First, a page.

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In the winter of 1929 a small group of gangsters, under the authority of the infamous Al Capone executed members of a rival gang.  The St. Valentine's Day Massacre will go down in history as a day when evil triumphed in Chicago.

On the 80th anniversary of the massacre, St. Valentine's Day and the structure of marriage in our nation lays ambushed by evil. Let me explain.

Valentine's day has historically been a fun time for my wife and myself. We have often celebrated the occasion with a special dinner and sometimes a short respite in a resort-like setting. In contrast, this year I spent the entire day before the holiday in and around a hospital emergency room waiting for my wife of 32 years to be examined and treated for bronchitis. What a way to welcome in the year's most romantic holiday!

While the rest of the world continued with their seasonal celebrations, I was thankful for the sense of security, contentment, and commitment my wife and I have experienced over the years. I was shocked by how infrequently deep romantic love was depicted on television and in print this year. It seemed to me that stories like Romeo and Juliet were supplanted by appeals for Robert and "Hoochie Mama."

Overt sexuality was pushed in the name of modernity - not the kind of romance that leads to fidelity, trust, and marriage.  Yes, diamonds and jewelry of all types were peddled and a few classic movies were rebroadcast. To my shock, the US Greeting Card Association reports that approximately one billion valentines are sent each year, worldwide. This makes the day the second largest "card-sending" holiday of the year - topped only by Christmas.

Let me restate some thing obvious to folks over 40. The skill to maintain long term, romantic relationships is failing in this generation. In fact, the media seems to be sold on painting true romance as fleeting and unpredictable - like the relationships depicted on the afternoon soap operas or paper backed novels.

In January 2007, the New York Times took the campaign a step further by carrying a front-page story with the headline "51% of Women Are Now Living Without a Spouse." The article proclaimed that this was a first for America. The report was misleading because it did not account for women whose husbands were serving in the military or who were married but living apart for some reason.

The point of that article, and of much of the cultural chatter about marriage these days, is that marriage was an institution in decline. This is the way the numbers are spun in news segment after news segment and article after article. It's as if there's an intentional effort to say, "If your family is falling apart, don't worry. Everybody's is. It's OK. Life may even be better without the traditional family. Go ahead and feel liberated." Even cultural conservatives find themselves riding on this bandwagon when they bemoan the sorry state of the family.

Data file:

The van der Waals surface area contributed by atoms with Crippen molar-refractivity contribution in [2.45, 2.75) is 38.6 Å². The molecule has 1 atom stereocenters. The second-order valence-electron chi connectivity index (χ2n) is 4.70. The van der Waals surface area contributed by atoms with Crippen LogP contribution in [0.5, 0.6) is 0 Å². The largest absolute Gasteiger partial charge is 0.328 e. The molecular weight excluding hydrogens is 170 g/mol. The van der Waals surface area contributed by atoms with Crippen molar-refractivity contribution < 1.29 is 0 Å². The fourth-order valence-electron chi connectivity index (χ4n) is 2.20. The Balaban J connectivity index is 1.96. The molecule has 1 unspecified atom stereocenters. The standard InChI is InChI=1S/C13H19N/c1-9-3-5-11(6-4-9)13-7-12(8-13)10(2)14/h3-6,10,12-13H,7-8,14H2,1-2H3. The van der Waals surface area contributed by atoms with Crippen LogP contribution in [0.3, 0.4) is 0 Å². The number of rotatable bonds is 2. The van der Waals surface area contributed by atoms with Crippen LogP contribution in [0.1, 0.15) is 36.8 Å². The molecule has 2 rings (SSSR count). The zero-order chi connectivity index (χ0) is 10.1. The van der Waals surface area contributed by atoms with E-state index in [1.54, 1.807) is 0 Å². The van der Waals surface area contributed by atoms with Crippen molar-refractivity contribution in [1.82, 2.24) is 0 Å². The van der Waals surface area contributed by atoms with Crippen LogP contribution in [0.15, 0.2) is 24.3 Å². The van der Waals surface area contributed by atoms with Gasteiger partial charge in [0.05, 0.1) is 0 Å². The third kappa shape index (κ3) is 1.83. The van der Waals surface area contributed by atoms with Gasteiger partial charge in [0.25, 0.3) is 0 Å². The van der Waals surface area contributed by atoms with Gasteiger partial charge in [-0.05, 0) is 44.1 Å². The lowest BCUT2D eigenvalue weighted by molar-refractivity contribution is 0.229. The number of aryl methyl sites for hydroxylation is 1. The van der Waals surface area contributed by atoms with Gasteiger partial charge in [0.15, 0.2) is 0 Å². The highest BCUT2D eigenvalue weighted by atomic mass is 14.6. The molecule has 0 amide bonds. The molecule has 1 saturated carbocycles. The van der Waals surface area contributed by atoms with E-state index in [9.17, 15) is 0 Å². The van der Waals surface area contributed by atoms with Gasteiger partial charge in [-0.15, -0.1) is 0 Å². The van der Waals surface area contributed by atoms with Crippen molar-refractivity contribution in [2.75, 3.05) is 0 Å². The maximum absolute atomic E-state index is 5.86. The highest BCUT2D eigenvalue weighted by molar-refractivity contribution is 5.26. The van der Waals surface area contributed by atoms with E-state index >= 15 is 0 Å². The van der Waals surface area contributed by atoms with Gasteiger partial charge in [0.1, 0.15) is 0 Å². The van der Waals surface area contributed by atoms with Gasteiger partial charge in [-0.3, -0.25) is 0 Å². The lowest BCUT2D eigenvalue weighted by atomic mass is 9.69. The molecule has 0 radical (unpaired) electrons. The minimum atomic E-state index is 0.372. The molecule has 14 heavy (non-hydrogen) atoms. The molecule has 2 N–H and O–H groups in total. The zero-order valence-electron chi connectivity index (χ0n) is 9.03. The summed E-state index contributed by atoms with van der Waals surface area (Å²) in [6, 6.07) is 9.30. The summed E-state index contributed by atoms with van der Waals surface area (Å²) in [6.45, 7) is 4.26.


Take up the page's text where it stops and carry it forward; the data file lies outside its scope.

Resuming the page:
But while many in the media and academia are singing the same old song about the decline of the family, some of us see it much differently. The evidence actually suggests that amidst all the bad news, a revival of traditional marriage and family may well be in the works. It is happening mostly below the radar at the grassroots level in churches, communities, and legislatures to strengthen the family. I am convinced that belying the success of marriage amendments in the 2008 election cycle in Arizona, California and Florida is a resurgence of faith in marriage.

Unfortunately all the news about marriage is not positive. Today, 41-50 percent of all marriages wind up in divorce. Sixty to 67 percent of those divorced once end up getting divorced a second time. Those who try the third time have a 73-74 percent chance of failing. Most disappointing to me is the fact that the divorce rate among Christians is running parallel to the national statistics at about 50 percent.

Worse than those statistics is that there is also a growing number of single people who will never get married at all. According to a Washington Post article written in 2006 ("Marriage Is for White People" by Joy Jones), "The marriage rate for African Americans has been dropping since the 1960s, and today, we have the lowest marriage rate of any racial group in the United States...In 2001, according to the U.S. Census, 43.3 percent of black men and 41.9 percent of black women in America had never been married, in contrast to 27.4 percent and 20.7 percent respectively for whites. African American women are the least likely in our society to marry... Howard University relationship therapist Audrey Chapman has pointed out that African Americans are the most uncoupled people in the country."

I do not quote these "never been" married statistics to promote one race over another. They show that white family breakdown is slowly trailing black and Hispanic family deterioration. If a culture is going to thrive, most men have to be socialized and married.

So what is marriage, anyway? An old adage says, "If you don't know what something is intended to be used for, you are destined to abuse it!"

Marriage is a sacred covenant or contract endorsed by God but simultaneously recognized by man. Marriage is a commitment made by one man and one woman to love and honor one another through the highs and lows of life. This union becomes the natural haven for raising children and developing a family.

It is not too late to save both Valentine's Day and the family. Our nation

needs to recommit to the biblical truth of marriage and strategically focused upon creating a nation that respects marriage and the multiplied benefits it gives to us and our children.

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